I wanted to show my much-adored 8th grade teacher, Sister Mary, I wasn’t scared so I skipped the screen and went face-to-face with Bishop Law. I wanted Sister Mary to be proud of me. But then the door closed and I was alone in a closet-sized room with a powerful man in red and gold robes and I was so scared I lost all cognitive thought. “I lied to my mother,” I finally said, though in the moment I could not think of a single lie I’d told. The Bishop raised his hand and blessed me. He wished me peace. But all I could think was that I’d just lied to the Bishop about lying. Sister Mary would be so disappointed.
Last night I was walking in the city with a childhood friend, in town for her birthday. As we inched our way down the steep hill of California Street she said, “Who would have thought two little girls from Cape Girardeau would be celebrating our 50th birthdays in San Francisco?” We laughed. Later I thought about the fact that this is what I tell strangers when they ask, “Where are you from?” and yet it feels like a little white lie. A half-truth. Can I claim to be from a town barely lived in? How to meter out the constant moving in and out of Cape, in and out of its smaller surrounding towns, my unexplainable vagabond childhood?
I used to tell my kids that they might not get into trouble for something they’d done, but that they would always get into trouble for lying about it. “Always tell us the truth,” I would say. “Lying just makes it worse.” And then one Thanksgiving we decided to leave town early to visit family in another state. As all parents know, your children do not get an “excused” absence for this – if they miss a test or assignment, it cannot be made up – so I called the school and said my kids were sick and would not be there. My daughter stood there listening. When I hung up the phone, she rolled her eyes.
At an open house last week, a retired minister said, “If you don’t mind my asking, do you have a practicing faith?” Always uncomfortable when a stranger asks about religion, I said no and tried to change the subject. He told me about his church and pushed further. “Were you raised in a particular faith?” Catholic, I said, and felt instantly more panicked because like the Cape Girardeau answer above, the Catholic answer is a half-truth and fills me with anxiety. How to explain that my mother was excommunicated when my father left her with a one year-old baby (me) and that for years she sought and could never afford an annulment; that my grandfather, who horrifically abused my grandmother in secret, was so publicly respected and devout that the monsignor himself came weekly to our house to give him communion; that I decided on my own at age 12 to become Catholic because I needed a safe place to be, but that no one in my family ever went to church? And this is barely the beginning of the list. The first time I went to the confession was also close to the last time I went to confession.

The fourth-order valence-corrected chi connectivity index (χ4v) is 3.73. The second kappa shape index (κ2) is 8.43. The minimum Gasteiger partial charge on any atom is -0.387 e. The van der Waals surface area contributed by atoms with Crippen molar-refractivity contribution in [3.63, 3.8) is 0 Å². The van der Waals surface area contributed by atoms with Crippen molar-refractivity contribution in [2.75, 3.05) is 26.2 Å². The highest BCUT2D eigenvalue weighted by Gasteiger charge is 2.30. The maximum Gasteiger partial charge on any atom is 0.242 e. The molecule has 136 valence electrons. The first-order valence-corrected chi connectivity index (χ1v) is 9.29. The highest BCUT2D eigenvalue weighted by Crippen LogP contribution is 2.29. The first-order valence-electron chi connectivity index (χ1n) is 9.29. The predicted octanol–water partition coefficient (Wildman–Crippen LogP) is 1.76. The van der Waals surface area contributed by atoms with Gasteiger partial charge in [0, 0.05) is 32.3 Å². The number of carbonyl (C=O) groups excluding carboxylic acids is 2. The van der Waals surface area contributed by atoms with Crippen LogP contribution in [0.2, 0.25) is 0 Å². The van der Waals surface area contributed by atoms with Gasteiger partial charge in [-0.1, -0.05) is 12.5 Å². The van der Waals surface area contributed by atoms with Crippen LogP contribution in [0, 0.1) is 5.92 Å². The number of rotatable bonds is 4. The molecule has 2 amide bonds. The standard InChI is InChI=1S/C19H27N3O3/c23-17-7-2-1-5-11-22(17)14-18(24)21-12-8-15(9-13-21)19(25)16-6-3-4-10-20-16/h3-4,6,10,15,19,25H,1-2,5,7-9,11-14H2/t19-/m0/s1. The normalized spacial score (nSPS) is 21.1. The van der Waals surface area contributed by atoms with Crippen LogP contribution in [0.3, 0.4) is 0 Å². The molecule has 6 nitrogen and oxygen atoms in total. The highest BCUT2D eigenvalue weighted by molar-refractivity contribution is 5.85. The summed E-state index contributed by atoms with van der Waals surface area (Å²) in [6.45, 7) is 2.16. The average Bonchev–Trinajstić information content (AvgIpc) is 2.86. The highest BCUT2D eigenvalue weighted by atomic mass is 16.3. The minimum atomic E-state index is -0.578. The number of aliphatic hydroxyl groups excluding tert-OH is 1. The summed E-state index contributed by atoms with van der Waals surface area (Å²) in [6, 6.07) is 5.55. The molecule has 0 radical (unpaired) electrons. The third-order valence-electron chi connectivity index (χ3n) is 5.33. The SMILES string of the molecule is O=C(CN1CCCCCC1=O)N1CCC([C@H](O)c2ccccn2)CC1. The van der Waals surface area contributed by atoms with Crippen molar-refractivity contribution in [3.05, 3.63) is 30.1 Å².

How to answer the “how were you raised” and “what do you believe” questions to a stranger when I can barely answer them to myself?
In four days, my mother will be dead 13 years. Today is the anniversary of the last lie I told her.
She’d been waiting for days for visitors who never arrived, and on this day the doctor increased her pain medication and explained that the increase could make it difficult, if not impossible, for her to wake up again. She dozed off. I went to the waiting room and called the would-be visitors. No answer. And no answer. And no answer. When she woke some hours later, I cheerfully told her the visitors had come and gone, that they’d arrived shortly after she fell asleep and had stayed for a quite bit but did not want to wake her, that she should get some rest, they would try and come tomorrow. A long string of lies cast like nylon line out onto the surface of still water.
She knew. I knew she knew. And she cried.